PATRICK Naish isn't embarrassed to admit he was overawed when he first trained with Richmond two years ago.

"My favourite player was Brett Deledio growing up, and I couldn't believe I was out there with him at the time," Naish said. "He started calling my name and I was like 'How good is this?' Then Jack Riewoldt and Dustin Martin did the same and it was great." 

Naish, a father-son prospect for the Tigers in 2017, has since stopped letting some of that excitement overcome his time spent at Punt Road.

The son of former Richmond player Chris Naish, who played 143 games with the Tigers between 1990-97 (before 18 games with Port Adelaide), the 18-year-old midfielder has since become a regular face at the club.

Naish began stepping up his involvement with the Tigers after playing for Vic Metro at the NAB AFL Under-16 Championships. As a player on the Tigers' father-son radar, he did some basic training and kept in touch with people at the club around managing his training workload.

But last year saw the Northern Knights prospect step up his involvement with the yellow and black, going to the club most Tuesday and Thursday nights after school. With every session he became more accustomed to the company around him. 

"Last year I got rid of the 'wow factor' and have viewed them as possible teammates or players along those lines. Trent Cotchin took me out for lunch back then and I couldn't believe it, but then last year I forgot about their status in a way and focused on my own footy and my progress and getting the best out of myself while I am there," Naish told from the NAB AFL Academy's training camp in Florida. 

After doing weights sessions at Richmond, the lightly built outside midfielder would often sit down with Tigers assistant coach, and former St Kilda midfielder, Andrew McQualter, to review his TAC Cup performances, another benefit of being linked to the former club of his father.

Despite the time he has spent with the Tigers, including another stint in December last year when he trained full-time with the club as part of the Academy's program, Naish starts his draft season unclear on Richmond's interest in him as a father-son pick. He also knows that, with his draft season yet to begin, he still has plenty to prove.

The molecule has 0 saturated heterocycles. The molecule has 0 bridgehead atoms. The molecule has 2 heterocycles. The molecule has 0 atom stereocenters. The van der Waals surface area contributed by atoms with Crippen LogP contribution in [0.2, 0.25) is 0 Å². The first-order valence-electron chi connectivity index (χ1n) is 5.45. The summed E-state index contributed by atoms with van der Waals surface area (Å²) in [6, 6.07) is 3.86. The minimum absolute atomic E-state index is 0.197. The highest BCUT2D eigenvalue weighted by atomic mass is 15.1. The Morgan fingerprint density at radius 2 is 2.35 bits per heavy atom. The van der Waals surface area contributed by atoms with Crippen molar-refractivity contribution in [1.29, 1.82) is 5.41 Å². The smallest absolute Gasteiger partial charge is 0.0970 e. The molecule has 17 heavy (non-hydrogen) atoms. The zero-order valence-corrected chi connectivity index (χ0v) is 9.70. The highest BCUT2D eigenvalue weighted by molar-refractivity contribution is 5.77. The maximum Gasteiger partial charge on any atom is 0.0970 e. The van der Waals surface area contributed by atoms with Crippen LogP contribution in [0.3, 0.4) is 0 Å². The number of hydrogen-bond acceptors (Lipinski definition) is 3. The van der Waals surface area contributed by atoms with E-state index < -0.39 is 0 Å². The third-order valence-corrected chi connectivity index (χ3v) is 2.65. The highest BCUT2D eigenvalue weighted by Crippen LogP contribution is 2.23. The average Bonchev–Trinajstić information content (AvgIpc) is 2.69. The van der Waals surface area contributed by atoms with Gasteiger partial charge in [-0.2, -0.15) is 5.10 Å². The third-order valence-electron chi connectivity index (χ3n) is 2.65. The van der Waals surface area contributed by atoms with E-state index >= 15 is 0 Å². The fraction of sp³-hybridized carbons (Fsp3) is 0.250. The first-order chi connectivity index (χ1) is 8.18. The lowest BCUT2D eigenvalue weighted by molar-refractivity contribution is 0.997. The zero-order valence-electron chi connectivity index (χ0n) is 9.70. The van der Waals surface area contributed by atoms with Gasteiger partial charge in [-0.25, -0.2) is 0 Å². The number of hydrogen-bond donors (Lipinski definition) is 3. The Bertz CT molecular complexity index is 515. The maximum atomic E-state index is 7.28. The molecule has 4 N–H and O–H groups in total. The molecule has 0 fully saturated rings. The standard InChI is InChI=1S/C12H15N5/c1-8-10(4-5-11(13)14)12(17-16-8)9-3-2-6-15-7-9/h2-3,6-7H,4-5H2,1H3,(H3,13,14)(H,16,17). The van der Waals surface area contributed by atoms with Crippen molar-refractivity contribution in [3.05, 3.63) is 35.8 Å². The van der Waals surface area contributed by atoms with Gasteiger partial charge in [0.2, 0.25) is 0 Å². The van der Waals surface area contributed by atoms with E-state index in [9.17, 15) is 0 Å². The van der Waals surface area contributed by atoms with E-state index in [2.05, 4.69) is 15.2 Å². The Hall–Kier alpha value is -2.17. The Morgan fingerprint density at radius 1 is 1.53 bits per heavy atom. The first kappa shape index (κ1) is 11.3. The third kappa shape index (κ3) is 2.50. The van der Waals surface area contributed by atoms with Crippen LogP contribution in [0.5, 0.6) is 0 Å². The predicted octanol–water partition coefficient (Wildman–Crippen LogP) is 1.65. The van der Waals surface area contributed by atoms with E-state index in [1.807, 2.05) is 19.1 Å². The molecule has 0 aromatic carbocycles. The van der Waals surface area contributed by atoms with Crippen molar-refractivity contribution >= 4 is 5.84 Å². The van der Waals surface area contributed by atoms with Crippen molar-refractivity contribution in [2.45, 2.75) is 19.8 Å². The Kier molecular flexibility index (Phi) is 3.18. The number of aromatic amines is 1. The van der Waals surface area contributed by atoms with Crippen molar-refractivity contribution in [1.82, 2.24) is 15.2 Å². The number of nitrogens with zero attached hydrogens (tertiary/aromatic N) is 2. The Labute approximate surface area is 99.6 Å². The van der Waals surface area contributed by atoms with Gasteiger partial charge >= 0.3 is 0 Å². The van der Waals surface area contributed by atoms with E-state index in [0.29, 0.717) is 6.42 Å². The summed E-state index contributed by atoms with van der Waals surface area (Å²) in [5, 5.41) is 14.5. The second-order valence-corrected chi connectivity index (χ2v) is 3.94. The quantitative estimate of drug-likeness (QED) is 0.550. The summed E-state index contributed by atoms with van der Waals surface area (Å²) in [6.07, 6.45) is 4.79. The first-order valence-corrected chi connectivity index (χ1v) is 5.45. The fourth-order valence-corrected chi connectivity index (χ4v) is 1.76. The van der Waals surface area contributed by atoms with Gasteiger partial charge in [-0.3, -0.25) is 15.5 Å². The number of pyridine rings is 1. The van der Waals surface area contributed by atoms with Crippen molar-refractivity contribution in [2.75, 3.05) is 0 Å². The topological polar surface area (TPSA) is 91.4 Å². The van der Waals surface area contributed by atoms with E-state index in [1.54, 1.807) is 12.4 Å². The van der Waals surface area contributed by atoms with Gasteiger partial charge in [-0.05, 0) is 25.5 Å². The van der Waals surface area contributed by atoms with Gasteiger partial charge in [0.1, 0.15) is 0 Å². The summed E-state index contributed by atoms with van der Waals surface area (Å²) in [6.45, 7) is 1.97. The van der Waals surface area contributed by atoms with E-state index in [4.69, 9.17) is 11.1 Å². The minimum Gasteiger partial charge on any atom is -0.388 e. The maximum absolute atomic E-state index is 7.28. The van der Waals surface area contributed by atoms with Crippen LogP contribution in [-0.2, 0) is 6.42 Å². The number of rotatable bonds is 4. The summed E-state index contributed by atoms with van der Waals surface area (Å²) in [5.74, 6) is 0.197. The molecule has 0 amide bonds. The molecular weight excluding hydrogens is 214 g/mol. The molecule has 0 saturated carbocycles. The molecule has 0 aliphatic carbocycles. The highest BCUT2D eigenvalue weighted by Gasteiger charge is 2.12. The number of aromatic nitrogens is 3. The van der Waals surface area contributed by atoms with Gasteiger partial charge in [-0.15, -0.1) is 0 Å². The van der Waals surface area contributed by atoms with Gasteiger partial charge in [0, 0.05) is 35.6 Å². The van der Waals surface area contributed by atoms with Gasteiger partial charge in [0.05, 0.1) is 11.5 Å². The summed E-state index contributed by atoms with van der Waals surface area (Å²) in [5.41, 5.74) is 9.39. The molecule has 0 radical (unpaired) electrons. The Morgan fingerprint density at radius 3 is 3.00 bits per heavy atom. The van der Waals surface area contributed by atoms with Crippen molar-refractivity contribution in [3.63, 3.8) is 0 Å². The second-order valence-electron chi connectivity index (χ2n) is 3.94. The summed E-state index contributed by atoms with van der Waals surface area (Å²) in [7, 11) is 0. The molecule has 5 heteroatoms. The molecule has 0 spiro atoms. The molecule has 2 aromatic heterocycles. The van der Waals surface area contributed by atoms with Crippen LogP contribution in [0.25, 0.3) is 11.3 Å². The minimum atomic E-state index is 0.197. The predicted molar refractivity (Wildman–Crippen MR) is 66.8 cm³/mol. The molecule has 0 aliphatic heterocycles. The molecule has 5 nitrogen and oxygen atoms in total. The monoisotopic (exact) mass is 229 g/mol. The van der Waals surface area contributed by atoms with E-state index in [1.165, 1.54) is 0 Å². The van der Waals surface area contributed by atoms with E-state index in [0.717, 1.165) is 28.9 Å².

"They don’t tell me much [about their interest or plans]. I've got to know them on a really personal basis, including 'Dimma' (coach Damien Hardwick), and it's good to chat to them. They've said work on the things you need to, but don't forget the things you are good at and keep trying to make them elite," Naish said. 

Naish is keen to develop the contested side of his game, with his athletic style and long kicking the key attributes of his make-up. That process has already started, with Naish making it a priority on the Academy's US trip to come back a better 'inside' player. 

The group of 36 prospects, plus four Irish international hopefuls, will train this week at the IMG Academy in Bradenton before heading to Los Angeles next week for more training on their high performance camp, which 13 clubs have sent recruiters to oversee. 

Last year Naish spent plenty of time playing as an attacking half-back, but he is keen to move into a midfield role in 2017 as he continues to try to add more weight to his light frame. 

He has followed the Tigers closely since his father's career there, and credits his dad for giving the right advice when needed without being overbearing. However, there is one game that Patrick says he has seen replayed plenty of times at home.

"He sometimes brings out the tape of the 1995 semi-final against Essendon (when Richmond beat the Bombers by 13 points), and especially that second half where he kicks a few goals against them," Naish said. 

"But he's been unreal in knowing when to hold back with his words when my own coaches need to tell me stuff, and when to jump in and give a hint here or there when I need it. He taught me everything as a little kid."